“What’s Next for Three-Tier After the Supreme Court’s Tennessee Retailer Decision?” The Wine Curmudgeon
In an article published in The Wine Curmudgeon on July 18, Tucker Herndon provides insight on the recent Tennessee retailer decision.
There have been countless confident pronouncements circulating since the U.S. Supreme Court’s Tennessee retailer decision, which struck down a law that limited who could own a liquor store in that state. Many predicted the beginning of the end of the antiquated and restrictive three-tier system that regulates alcohol sales in the U.S.
However, many attorneys and analysts agree, the Tennessee retailer decision may be a big deal at the moment, but don’t expect much to change about three-tier — and it’s not going to get easier for everyone to buy wine.
“I don’t see this ruling going much farther,” Herndon states. “I don’t think it’s going to open the floodgates, and I don’t think it’s going to give us a regulatory system without a lot of limitations.”
The Supreme Court ruling said Tennessee couldn’t impose a residency requirement on liquor store owners because such a requirement didn’t promote the public health and safety. According to the ruling, all it did was shield local retailers from competition from national and regional chains and furthermore, the Tennessee law ran afoul of the Constitution’s Commerce Clause, which says states can’t favor their residents ahead of people from other states unless there is a very good reason, like public health and safety.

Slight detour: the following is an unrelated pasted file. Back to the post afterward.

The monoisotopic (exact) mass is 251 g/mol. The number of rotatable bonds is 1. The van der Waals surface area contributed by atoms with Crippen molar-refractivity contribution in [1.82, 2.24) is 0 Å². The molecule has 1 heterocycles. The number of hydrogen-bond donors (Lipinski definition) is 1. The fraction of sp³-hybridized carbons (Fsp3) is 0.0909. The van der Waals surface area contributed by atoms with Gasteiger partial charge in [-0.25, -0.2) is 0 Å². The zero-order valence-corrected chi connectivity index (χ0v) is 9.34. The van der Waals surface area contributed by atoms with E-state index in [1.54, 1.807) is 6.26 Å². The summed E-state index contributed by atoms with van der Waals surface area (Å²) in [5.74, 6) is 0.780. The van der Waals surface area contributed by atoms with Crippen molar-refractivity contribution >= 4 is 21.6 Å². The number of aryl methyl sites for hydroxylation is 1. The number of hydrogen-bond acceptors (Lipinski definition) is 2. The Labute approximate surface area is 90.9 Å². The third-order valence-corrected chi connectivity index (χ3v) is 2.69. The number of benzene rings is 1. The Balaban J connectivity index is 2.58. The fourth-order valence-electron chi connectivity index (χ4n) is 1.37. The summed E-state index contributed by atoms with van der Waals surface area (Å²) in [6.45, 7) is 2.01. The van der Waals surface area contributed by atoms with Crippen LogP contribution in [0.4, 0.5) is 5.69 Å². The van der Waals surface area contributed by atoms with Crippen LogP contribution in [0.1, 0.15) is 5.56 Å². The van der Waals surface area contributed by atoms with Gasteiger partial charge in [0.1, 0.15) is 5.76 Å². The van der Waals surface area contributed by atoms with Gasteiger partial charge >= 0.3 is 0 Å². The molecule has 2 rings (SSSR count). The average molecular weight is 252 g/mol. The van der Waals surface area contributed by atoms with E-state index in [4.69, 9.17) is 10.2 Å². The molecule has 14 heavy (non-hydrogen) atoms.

Herndon emphasizes, “The decision is about retailer residency – nothing more. That someone doesn’t need to be a Tennessee resident to get a retail liquor license to open a store in Tennessee doesn’t mean that someone who doesn’t live in Tennessee can get a license to open a store outside of Tennessee.”
Read the full article here.